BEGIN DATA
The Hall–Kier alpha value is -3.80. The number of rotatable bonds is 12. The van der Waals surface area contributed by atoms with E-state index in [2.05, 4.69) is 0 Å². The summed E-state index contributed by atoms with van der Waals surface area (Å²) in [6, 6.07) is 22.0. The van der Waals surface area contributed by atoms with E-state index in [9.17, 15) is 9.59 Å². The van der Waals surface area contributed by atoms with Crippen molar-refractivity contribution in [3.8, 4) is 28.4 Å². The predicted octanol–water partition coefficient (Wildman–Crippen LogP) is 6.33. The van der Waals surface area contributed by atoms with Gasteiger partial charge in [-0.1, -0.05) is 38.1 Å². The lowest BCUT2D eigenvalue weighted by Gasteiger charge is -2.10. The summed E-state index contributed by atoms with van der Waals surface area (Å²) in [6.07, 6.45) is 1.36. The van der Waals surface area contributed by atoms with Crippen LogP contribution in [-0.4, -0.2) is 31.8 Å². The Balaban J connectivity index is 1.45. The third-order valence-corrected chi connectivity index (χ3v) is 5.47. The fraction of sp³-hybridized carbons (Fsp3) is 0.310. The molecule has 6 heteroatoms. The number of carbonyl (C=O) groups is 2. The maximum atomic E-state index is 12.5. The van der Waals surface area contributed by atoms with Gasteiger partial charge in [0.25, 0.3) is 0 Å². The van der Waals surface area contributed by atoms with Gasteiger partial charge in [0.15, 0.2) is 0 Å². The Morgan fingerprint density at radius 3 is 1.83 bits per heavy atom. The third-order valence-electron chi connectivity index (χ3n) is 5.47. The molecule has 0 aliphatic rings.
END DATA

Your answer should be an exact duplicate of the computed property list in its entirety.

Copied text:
The Hall–Kier alpha value is -3.80. The number of rotatable bonds is 12. The van der Waals surface area contributed by atoms with E-state index in [2.05, 4.69) is 0 Å². The summed E-state index contributed by atoms with van der Waals surface area (Å²) in [6, 6.07) is 22.0. The van der Waals surface area contributed by atoms with E-state index in [9.17, 15) is 9.59 Å². The van der Waals surface area contributed by atoms with Crippen molar-refractivity contribution in [3.8, 4) is 28.4 Å². The predicted octanol–water partition coefficient (Wildman–Crippen LogP) is 6.33. The van der Waals surface area contributed by atoms with Gasteiger partial charge in [-0.1, -0.05) is 38.1 Å². The lowest BCUT2D eigenvalue weighted by Gasteiger charge is -2.10. The summed E-state index contributed by atoms with van der Waals surface area (Å²) in [6.07, 6.45) is 1.36. The van der Waals surface area contributed by atoms with Crippen LogP contribution in [-0.4, -0.2) is 31.8 Å². The Balaban J connectivity index is 1.45. The third-order valence-corrected chi connectivity index (χ3v) is 5.47. The fraction of sp³-hybridized carbons (Fsp3) is 0.310. The molecule has 6 heteroatoms. The number of carbonyl (C=O) groups is 2. The maximum atomic E-state index is 12.5. The van der Waals surface area contributed by atoms with Gasteiger partial charge in [0.25, 0.3) is 0 Å². The van der Waals surface area contributed by atoms with Gasteiger partial charge in [0.15, 0.2) is 0 Å². The Morgan fingerprint density at radius 3 is 1.83 bits per heavy atom. The third-order valence-electron chi connectivity index (χ3n) is 5.47. The molecule has 0 aliphatic rings.